Canada seems to have left its role as the United States’ younger sibling behind over the past few years, as they have taken on a tradition of leading and not following under their beloved prime minister, Justin Trudeau. While most people tend to think of free healthcare and a remarkably progressive social agenda as the hallmarks of Canada’s success, Canada has once again shown itself as a progressive leader; this time in the broadband space.
The Canadian Radio-Television and Telecommunications-Commission (CRTC), essentially Canada’s version of the FCC, recently announced that high-speed broadband internet access is now a basic telecommunications service that is a fundamental right and should be available for all Canadians. Not only that, but they have a plan to make it happen.
First, the CRTC clearly identified their goals in a release stating that they will work to give “Canadians, in urban areas as well as in rural and remote areas…access to voice and broadband Internet access services, on both fixed and mobile wireless networks.” The CRTC has defined their high-speed goals as at least 50 Mbps download and 10 Mbps upload, substantially faster than speeds than many rural Americans currently experience.
Canada even wants to make it so that there are unlimited data options for fixed broadband services along all of Canada’s major roadways, in addition to Canadian homes and businesses. Currently, 82% of Canadians already have access to those predefined download/upload speeds but the remaining 18% live in the Canadian wilderness. It’s these rural citizens that Canada wants to bring back into the fold with this new initiative.
Canada isn’t just talking to talk, they are ready to walk the walk with a $750 million investment to help meet their goals by upgrading the infrastructure in areas where the broadband service does not meet the previously mentioned criteria. They’ve given themselves a timeline to achieve these goals as well with the first phase to end in 2021. By the end of 2021 Canada has pledged to deliver this broadband service to 90% of Canadian businesses and households. The remaining 10% will likely reside in the more challenging areas to reach, so they hope to bring those people up to speed within 10-15 years depending on the circumstances.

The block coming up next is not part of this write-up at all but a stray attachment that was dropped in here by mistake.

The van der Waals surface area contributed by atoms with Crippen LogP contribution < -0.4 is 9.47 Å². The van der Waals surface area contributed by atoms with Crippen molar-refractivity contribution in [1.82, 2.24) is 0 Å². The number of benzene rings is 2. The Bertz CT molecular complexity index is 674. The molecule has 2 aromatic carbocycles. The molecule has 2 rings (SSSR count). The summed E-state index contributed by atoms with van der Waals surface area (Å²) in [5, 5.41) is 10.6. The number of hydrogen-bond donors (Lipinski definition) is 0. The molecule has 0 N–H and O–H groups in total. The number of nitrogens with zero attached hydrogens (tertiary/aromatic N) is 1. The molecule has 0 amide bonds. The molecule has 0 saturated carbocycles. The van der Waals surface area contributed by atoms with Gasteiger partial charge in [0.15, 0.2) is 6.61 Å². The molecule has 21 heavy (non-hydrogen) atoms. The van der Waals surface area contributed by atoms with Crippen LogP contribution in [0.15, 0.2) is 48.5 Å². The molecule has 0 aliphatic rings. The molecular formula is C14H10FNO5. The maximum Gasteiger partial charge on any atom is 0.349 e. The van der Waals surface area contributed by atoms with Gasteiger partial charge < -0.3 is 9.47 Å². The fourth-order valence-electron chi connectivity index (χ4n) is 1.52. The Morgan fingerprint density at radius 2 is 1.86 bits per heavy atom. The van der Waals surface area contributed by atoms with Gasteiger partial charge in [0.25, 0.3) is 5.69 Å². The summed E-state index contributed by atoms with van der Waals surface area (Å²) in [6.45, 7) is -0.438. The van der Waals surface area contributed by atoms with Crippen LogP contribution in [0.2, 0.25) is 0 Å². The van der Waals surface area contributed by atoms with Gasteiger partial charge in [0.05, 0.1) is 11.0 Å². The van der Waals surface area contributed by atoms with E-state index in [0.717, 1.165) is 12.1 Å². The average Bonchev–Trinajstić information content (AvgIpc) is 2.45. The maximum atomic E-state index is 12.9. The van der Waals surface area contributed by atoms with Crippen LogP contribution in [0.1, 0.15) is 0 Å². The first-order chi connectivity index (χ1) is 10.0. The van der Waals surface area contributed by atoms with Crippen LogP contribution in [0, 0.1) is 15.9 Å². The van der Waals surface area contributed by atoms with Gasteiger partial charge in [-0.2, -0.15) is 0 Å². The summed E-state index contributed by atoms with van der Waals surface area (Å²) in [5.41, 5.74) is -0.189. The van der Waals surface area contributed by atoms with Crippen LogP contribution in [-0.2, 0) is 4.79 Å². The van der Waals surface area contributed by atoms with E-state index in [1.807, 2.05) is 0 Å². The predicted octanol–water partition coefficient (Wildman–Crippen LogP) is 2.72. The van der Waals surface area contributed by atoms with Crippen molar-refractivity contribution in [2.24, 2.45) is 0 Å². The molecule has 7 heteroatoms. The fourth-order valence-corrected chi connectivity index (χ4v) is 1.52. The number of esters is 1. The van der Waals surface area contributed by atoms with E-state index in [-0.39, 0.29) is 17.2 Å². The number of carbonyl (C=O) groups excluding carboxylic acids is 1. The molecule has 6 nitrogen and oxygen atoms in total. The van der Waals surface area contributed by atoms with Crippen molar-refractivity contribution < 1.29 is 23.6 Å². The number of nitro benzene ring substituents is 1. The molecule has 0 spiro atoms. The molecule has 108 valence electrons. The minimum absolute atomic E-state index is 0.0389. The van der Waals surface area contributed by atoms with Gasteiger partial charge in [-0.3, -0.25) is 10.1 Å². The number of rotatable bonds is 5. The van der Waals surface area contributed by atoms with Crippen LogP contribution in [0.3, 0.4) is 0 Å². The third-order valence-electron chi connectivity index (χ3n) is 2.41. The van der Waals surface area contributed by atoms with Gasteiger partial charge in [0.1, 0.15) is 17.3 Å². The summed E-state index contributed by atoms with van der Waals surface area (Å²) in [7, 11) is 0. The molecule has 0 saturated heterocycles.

Another important component of this initiative is not just to deliver broadband service, but to make it clear what consumers can expect from these services. These changes will go into effect in the near future with service providers ensuring their contracts are written in clear and precise language within the next six months.
This push to bring broadband services to all Canadians, specifically those stuck in rural areas is something the United States should certainly from. Having access to high-speed internet is no longer a luxury in 2016, it is a necessity to compete in the current global climate. While the Canadian’s goals may seem a bit far fetched at first, they are achievable. It will be exciting to watch how these changes are implemented in the coming years.